Here is a two-hour program from the early 1980s of vintage Prof. Kurtz as he calmly debates Christian apologist and brow-beater Norman Geisler on what looked like an inadvertently interesting Christian talk show hosted by one flaxen-haired John Ankerberg. It's an overtly biased "debate." The supposed moderator and host, Ankerberg, transparently and repeatedly sides with and makes arguments for Geisler, but he at least gives Kurtz the floor on many occasions to articulate a coherent humanism:

Wednesday, March 14, 2012

Glenn Beck Vs. Democratic Socialism

Glenn Beck, you're no William F. Buckley, Jr. But to your credit, you had an actual socialist from the Democratic Socialists of America on your show. That is pretty much unheard of nowadays:

His "gotcha" moment with the no-one-forced-me-to-share-my-M&M's analogue for the virtues of capitalism fell flat, like so many of his responses in this clip, or on his show generally (judging from my relatively few, random tunings-in back when he was on FOX). What weird shtick.

But the best moment here, which is absolutely worth watching, is when DSA President Frank Llewellyn says that of all four people on both 2008 presidential tickets, Sarah Palin was the most socialist. Beck is dumbstruck. Llewellyn continues and explains that it's because Palin taxed the oil companies for their pipelines in Alaska, and then redistributed the money as a dividend to all Alaskan citizens. It's similar to what Hugo Chavez does down in Venezuela, he says.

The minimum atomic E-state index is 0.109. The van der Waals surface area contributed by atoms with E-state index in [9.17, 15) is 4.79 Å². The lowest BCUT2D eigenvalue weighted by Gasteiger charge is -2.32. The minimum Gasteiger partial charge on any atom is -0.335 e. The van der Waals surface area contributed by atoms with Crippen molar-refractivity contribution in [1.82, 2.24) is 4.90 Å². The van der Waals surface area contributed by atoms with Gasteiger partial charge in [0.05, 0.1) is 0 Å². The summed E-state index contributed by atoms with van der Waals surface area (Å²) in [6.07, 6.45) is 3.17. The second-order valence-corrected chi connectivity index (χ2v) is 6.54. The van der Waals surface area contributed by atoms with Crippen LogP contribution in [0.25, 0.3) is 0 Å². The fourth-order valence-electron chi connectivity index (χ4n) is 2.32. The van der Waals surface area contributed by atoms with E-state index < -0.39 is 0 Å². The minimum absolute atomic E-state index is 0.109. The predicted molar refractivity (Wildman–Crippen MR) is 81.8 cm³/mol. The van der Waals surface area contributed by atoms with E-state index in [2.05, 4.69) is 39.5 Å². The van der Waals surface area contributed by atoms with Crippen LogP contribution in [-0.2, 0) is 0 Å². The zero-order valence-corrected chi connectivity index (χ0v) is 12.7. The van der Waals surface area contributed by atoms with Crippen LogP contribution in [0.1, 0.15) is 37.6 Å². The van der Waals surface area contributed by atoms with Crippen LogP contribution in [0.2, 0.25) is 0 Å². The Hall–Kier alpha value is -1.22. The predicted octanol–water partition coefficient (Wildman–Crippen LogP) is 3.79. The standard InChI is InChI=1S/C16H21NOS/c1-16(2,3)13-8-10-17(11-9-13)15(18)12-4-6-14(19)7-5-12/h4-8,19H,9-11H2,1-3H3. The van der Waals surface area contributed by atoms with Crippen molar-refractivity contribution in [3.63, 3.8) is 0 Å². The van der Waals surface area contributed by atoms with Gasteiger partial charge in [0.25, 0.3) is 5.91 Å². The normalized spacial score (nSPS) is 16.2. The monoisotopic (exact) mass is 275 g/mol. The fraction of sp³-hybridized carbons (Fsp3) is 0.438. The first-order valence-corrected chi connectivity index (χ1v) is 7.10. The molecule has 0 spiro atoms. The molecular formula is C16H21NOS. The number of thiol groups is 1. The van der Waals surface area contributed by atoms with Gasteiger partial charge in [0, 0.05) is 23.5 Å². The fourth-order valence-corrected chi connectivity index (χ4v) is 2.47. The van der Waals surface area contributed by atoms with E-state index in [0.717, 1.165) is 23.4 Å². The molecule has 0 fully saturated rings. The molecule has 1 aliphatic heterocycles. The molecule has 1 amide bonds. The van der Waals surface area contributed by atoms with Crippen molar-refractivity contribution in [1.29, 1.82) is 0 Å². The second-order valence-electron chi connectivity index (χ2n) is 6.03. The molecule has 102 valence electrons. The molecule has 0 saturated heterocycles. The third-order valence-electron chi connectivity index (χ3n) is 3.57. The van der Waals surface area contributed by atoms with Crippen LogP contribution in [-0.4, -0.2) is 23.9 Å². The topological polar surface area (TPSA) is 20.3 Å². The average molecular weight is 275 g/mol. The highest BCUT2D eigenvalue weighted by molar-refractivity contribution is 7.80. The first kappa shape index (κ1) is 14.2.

Beck's response? A tortured expression. Cut to commercial. End.

They Think They're Socialists

This explains why I thought of Michael Harrington today:

Harrington founded the Democratic Socialists of America, who must be getting a bump in their Internet traffic and membership inquiries from the publicity this Daily Show bit has provided. The Socialist Organizer bloke who says "they [the DSA] think they're socialists" and "they represent the 1%" is only dreaming that the Democratic Party would give the DSA any attention whatsoever. Not even FDR or LBJ would have dared to associate themselves with socialists. Only atheists are probably more anathema to the image the Democratic Party wants to project.

Incidentally, almost immediately after posting my previous post about Michael Harrington today, I stopped by my local co-op and browsed the magazine rack. There, in the most recent issue of Dissent, happened to be a piece by Maurice Isserman marking 2012 as the 50th anniversary of Harrington's The Other America: